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Guide to evaluating the effectiveness of strategies for preventing work injuries: how to show whether a safety intervention really works.
Robson-LS; Shannon-HS; Goldenhar-LM; Hale-AR
Cincinnati, OH: U.S. Department of Health and Human Services, Public Health Service, Centers for Disease Control and Prevention, National Institute for Occupational Safety and Health, DHHS (NIOSH) Publication No. 2001-119, 2001 Apr; :1-121
A safety intervention is defined very simply as an attempt to change how things are done in order to improve safety. Within the workplace it could be any new program, practice, or initiative intended to improve safety (e.g., engineering intervention, training program, administrative procedure). Our aim in this book is to provide students, researchers and practitioners with the tools and concepts required to conduct systematic evaluations of injury prevention initiatives and safety programs. Successful evaluations will advance the discipline of occupational safety by building a body of knowledge, based on scientific evidence, that can be applied confidently in the workplace. This knowledge will provide a solid foundation for good safety practice, as well as inform the development of standards and regulations.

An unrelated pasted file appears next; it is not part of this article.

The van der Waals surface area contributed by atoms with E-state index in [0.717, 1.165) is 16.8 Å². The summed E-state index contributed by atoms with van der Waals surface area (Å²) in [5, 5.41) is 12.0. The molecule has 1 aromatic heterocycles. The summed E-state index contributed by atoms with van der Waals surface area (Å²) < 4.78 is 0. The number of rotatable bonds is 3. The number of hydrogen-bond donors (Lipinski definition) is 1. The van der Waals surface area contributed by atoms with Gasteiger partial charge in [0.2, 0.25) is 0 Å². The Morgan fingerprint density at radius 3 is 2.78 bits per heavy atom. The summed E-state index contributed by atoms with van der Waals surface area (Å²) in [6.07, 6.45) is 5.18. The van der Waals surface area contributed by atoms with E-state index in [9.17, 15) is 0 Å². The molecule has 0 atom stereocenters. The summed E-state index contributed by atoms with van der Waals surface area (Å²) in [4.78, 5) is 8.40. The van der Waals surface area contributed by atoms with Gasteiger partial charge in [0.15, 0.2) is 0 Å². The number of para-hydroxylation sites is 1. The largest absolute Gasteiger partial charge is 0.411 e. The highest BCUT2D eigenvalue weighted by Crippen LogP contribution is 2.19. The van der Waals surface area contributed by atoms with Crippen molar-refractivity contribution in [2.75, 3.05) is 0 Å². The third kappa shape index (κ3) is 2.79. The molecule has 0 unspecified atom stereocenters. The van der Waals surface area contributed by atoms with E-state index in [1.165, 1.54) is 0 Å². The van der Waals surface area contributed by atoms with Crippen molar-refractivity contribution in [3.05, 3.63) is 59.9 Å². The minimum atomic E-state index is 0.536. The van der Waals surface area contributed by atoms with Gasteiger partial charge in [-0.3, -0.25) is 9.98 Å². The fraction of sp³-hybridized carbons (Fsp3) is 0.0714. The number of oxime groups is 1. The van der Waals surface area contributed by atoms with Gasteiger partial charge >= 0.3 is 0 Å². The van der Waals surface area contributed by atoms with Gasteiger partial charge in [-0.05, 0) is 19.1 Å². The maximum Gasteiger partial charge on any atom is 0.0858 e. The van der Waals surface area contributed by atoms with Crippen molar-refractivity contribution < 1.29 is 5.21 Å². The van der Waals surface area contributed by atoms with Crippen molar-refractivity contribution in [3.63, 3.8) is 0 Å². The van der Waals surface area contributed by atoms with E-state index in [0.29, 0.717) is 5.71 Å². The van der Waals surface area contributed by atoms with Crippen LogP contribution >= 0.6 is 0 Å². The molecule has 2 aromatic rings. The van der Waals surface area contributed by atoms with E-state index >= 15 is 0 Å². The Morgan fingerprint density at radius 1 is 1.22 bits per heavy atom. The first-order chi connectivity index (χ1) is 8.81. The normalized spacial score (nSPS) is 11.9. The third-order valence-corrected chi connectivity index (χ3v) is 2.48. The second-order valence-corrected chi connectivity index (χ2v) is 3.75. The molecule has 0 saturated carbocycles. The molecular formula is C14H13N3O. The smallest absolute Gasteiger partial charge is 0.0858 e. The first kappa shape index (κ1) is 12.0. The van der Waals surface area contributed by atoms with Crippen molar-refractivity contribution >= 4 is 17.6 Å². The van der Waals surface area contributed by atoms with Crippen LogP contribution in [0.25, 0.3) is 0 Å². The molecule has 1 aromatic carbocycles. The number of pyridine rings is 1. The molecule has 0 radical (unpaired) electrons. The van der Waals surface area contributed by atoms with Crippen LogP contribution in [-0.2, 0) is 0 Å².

Safety-research; Safety-measures; Accident-prevention; Injury-prevention; Traumatic-injuries; Control-technology; Safety-practices; Safety-programs; Safety-engineering
NTIS Accession No.
DHHS (NIOSH) Publication No. 2001-119
National Institute for Occupational Safety and Health
Page last reviewed: May 5, 2020
Content source: National Institute for Occupational Safety and Health Education and Information Division